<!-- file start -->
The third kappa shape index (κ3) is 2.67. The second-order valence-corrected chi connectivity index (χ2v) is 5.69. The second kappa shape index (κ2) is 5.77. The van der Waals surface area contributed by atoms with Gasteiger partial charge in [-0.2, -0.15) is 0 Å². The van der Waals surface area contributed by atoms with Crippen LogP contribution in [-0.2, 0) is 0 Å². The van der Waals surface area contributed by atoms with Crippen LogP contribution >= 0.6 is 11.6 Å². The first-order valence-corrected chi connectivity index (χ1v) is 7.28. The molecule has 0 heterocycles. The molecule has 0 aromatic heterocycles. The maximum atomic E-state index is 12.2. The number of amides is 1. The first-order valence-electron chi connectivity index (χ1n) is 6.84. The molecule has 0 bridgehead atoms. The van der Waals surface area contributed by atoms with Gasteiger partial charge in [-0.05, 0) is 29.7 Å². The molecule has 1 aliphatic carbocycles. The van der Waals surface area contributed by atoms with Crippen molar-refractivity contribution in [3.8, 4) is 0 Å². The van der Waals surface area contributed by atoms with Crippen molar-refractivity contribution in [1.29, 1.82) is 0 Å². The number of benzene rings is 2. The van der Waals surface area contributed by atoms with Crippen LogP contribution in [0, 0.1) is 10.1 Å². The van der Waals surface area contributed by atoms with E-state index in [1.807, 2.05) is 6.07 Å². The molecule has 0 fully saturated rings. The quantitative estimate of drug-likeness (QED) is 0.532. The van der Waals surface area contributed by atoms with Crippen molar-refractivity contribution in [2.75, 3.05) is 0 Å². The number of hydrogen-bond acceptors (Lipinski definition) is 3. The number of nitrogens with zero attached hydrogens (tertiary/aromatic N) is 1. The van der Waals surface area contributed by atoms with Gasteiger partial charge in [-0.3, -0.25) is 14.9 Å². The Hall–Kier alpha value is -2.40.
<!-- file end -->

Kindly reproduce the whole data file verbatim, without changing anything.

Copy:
The third kappa shape index (κ3) is 2.67. The second-order valence-corrected chi connectivity index (χ2v) is 5.69. The second kappa shape index (κ2) is 5.77. The van der Waals surface area contributed by atoms with Gasteiger partial charge in [-0.2, -0.15) is 0 Å². The van der Waals surface area contributed by atoms with Crippen LogP contribution in [-0.2, 0) is 0 Å². The van der Waals surface area contributed by atoms with Crippen LogP contribution >= 0.6 is 11.6 Å². The first-order valence-corrected chi connectivity index (χ1v) is 7.28. The molecule has 0 heterocycles. The molecule has 0 aromatic heterocycles. The maximum atomic E-state index is 12.2. The number of amides is 1. The first-order valence-electron chi connectivity index (χ1n) is 6.84. The molecule has 0 bridgehead atoms. The van der Waals surface area contributed by atoms with Gasteiger partial charge in [-0.05, 0) is 29.7 Å². The molecule has 1 aliphatic carbocycles. The van der Waals surface area contributed by atoms with Crippen molar-refractivity contribution in [3.8, 4) is 0 Å². The van der Waals surface area contributed by atoms with Crippen molar-refractivity contribution in [1.29, 1.82) is 0 Å². The number of benzene rings is 2. The van der Waals surface area contributed by atoms with Crippen LogP contribution in [0, 0.1) is 10.1 Å². The van der Waals surface area contributed by atoms with E-state index in [1.807, 2.05) is 6.07 Å². The molecule has 0 fully saturated rings. The quantitative estimate of drug-likeness (QED) is 0.532. The van der Waals surface area contributed by atoms with Crippen molar-refractivity contribution in [2.75, 3.05) is 0 Å². The number of hydrogen-bond acceptors (Lipinski definition) is 3. The number of nitrogens with zero attached hydrogens (tertiary/aromatic N) is 1. The van der Waals surface area contributed by atoms with Gasteiger partial charge in [-0.3, -0.25) is 14.9 Å². The Hall–Kier alpha value is -2.40.